Unity Temple - Background

Background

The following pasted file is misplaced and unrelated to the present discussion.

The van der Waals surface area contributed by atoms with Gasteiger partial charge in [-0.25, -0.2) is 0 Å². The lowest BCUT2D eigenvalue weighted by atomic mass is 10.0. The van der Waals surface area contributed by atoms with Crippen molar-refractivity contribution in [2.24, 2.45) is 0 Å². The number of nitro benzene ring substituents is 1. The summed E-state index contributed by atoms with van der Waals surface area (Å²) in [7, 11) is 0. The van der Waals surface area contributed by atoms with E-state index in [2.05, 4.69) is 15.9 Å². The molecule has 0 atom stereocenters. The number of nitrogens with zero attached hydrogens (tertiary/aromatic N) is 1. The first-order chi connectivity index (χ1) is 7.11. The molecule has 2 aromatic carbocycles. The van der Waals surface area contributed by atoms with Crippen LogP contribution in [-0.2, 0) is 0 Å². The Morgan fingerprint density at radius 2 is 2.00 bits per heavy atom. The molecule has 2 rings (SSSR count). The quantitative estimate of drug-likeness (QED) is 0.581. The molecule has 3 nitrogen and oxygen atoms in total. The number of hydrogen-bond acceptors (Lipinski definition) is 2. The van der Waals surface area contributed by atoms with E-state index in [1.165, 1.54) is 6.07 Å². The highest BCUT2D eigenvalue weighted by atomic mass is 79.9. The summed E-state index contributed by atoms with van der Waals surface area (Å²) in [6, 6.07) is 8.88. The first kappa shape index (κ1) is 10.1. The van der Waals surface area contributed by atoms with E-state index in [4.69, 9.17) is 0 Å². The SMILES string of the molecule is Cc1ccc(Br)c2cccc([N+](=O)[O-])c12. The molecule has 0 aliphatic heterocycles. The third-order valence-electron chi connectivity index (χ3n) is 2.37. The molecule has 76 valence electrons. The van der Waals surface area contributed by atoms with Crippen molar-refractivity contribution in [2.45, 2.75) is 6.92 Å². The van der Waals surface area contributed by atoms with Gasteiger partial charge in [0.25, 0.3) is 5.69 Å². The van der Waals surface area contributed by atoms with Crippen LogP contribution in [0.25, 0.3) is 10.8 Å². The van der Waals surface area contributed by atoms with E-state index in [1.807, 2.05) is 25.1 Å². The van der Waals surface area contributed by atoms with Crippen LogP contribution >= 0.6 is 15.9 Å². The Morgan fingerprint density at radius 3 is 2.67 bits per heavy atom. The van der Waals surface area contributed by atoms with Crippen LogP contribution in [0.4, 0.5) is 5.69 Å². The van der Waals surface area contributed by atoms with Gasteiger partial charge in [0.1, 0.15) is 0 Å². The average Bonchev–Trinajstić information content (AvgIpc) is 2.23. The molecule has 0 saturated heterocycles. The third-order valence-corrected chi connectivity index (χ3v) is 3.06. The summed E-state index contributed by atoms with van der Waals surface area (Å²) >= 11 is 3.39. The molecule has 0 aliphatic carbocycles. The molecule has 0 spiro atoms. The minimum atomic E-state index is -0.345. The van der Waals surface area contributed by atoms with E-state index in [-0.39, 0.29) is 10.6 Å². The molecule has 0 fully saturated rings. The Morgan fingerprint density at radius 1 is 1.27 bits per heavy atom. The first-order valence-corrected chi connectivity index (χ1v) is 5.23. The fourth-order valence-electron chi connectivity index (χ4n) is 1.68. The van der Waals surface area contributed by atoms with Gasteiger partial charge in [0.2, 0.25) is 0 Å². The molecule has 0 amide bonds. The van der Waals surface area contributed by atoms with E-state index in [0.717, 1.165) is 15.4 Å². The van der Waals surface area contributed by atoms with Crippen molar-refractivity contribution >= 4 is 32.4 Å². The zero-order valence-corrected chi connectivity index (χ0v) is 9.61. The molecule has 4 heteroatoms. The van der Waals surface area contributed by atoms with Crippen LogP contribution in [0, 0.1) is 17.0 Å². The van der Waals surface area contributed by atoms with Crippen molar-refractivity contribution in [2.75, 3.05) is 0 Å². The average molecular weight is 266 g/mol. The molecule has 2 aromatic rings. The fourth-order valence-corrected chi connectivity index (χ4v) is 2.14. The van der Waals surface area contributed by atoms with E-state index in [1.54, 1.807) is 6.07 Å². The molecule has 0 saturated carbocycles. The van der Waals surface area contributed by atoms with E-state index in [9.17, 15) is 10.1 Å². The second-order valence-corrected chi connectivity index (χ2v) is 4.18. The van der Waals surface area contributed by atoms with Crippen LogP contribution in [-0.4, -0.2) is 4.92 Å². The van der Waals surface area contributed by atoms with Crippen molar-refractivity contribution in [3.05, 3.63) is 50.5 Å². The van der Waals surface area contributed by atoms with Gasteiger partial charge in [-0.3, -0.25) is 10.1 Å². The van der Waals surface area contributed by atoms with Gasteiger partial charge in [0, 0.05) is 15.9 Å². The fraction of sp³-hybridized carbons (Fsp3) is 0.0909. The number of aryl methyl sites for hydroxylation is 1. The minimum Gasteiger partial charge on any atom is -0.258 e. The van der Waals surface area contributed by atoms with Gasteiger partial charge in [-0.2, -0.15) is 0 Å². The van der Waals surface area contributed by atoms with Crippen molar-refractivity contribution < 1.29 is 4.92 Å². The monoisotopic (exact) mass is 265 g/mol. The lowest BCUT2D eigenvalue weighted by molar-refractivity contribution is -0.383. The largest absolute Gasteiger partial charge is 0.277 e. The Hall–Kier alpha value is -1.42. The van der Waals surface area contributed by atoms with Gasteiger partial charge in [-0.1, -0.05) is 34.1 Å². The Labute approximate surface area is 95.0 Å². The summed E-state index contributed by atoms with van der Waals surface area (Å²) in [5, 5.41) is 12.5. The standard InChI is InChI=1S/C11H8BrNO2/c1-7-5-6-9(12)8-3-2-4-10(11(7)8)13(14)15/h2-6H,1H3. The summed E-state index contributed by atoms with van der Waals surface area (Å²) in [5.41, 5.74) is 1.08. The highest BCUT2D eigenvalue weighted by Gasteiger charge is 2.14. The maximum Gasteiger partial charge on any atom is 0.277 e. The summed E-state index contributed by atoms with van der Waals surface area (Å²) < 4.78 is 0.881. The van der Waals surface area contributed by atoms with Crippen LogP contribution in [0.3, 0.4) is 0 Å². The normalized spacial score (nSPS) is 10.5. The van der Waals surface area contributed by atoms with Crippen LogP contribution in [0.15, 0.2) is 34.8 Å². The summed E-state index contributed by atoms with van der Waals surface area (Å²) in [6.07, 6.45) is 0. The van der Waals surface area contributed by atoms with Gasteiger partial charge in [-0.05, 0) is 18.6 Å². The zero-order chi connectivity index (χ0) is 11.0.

In 1905, after the original Unity Church burned down, the Universalist congregation of Oak Park, Illinois turned to architect Frank Lloyd Wright to design them a new structure. The result was Unity Temple. Wright was not only living in Oak Park, but was a Unitarian - which faith then had many beliefs in common with Universalism. The congregation needed a space of worship, as well as a community room. There were several immediate problems that the architect had to work with in order to satisfy the client. The budget for the Universalist congregation was rather small for its needs: $40,000 US dollars; and the proposed building site was long, but not very wide. Additionally, the building site stood on a busy street. And finally, the architect was expected to design not only the structure, but furniture and stained glass for the building. Charles E. Roberts, an engineer, inventor and an important early client of Frank Lloyd Wright, served on the church's building committee and was a key figure in seeing that Wright's vision for the church became a reality. For Roberts, Wright also remodeled Roberts' home and the Charles E. Roberts Stable.

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